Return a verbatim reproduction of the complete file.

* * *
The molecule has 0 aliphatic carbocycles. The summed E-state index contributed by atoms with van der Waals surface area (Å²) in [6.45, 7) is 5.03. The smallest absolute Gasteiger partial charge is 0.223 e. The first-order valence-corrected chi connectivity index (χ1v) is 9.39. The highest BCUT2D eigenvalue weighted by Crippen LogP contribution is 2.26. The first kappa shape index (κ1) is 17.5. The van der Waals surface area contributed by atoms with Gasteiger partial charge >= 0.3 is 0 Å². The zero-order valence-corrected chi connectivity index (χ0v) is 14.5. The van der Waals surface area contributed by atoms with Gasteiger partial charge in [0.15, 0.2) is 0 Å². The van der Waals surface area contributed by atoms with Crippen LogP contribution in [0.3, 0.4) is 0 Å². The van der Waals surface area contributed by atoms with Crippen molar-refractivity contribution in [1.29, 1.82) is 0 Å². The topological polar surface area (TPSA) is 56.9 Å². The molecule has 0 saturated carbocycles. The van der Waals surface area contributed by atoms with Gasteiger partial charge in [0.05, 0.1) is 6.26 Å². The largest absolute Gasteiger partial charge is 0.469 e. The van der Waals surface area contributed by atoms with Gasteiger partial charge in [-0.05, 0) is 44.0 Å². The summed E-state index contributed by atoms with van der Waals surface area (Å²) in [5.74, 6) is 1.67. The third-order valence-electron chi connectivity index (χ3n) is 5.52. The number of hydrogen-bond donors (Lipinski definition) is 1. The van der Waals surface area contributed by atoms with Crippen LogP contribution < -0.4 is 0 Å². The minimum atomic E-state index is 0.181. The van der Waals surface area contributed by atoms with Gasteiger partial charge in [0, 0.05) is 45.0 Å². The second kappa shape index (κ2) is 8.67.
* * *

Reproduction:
The molecule has 0 aliphatic carbocycles. The summed E-state index contributed by atoms with van der Waals surface area (Å²) in [6.45, 7) is 5.03. The smallest absolute Gasteiger partial charge is 0.223 e. The first-order valence-corrected chi connectivity index (χ1v) is 9.39. The highest BCUT2D eigenvalue weighted by Crippen LogP contribution is 2.26. The first kappa shape index (κ1) is 17.5. The van der Waals surface area contributed by atoms with Gasteiger partial charge >= 0.3 is 0 Å². The zero-order valence-corrected chi connectivity index (χ0v) is 14.5. The van der Waals surface area contributed by atoms with Gasteiger partial charge in [0.15, 0.2) is 0 Å². The van der Waals surface area contributed by atoms with Crippen LogP contribution in [0.3, 0.4) is 0 Å². The van der Waals surface area contributed by atoms with Crippen molar-refractivity contribution in [1.29, 1.82) is 0 Å². The topological polar surface area (TPSA) is 56.9 Å². The molecule has 0 saturated carbocycles. The van der Waals surface area contributed by atoms with Gasteiger partial charge in [0.05, 0.1) is 6.26 Å². The largest absolute Gasteiger partial charge is 0.469 e. The van der Waals surface area contributed by atoms with Gasteiger partial charge in [-0.05, 0) is 44.0 Å². The summed E-state index contributed by atoms with van der Waals surface area (Å²) in [5.74, 6) is 1.67. The third-order valence-electron chi connectivity index (χ3n) is 5.52. The number of hydrogen-bond donors (Lipinski definition) is 1. The van der Waals surface area contributed by atoms with Crippen LogP contribution < -0.4 is 0 Å². The minimum atomic E-state index is 0.181. The van der Waals surface area contributed by atoms with Gasteiger partial charge in [0, 0.05) is 45.0 Å². The second kappa shape index (κ2) is 8.67.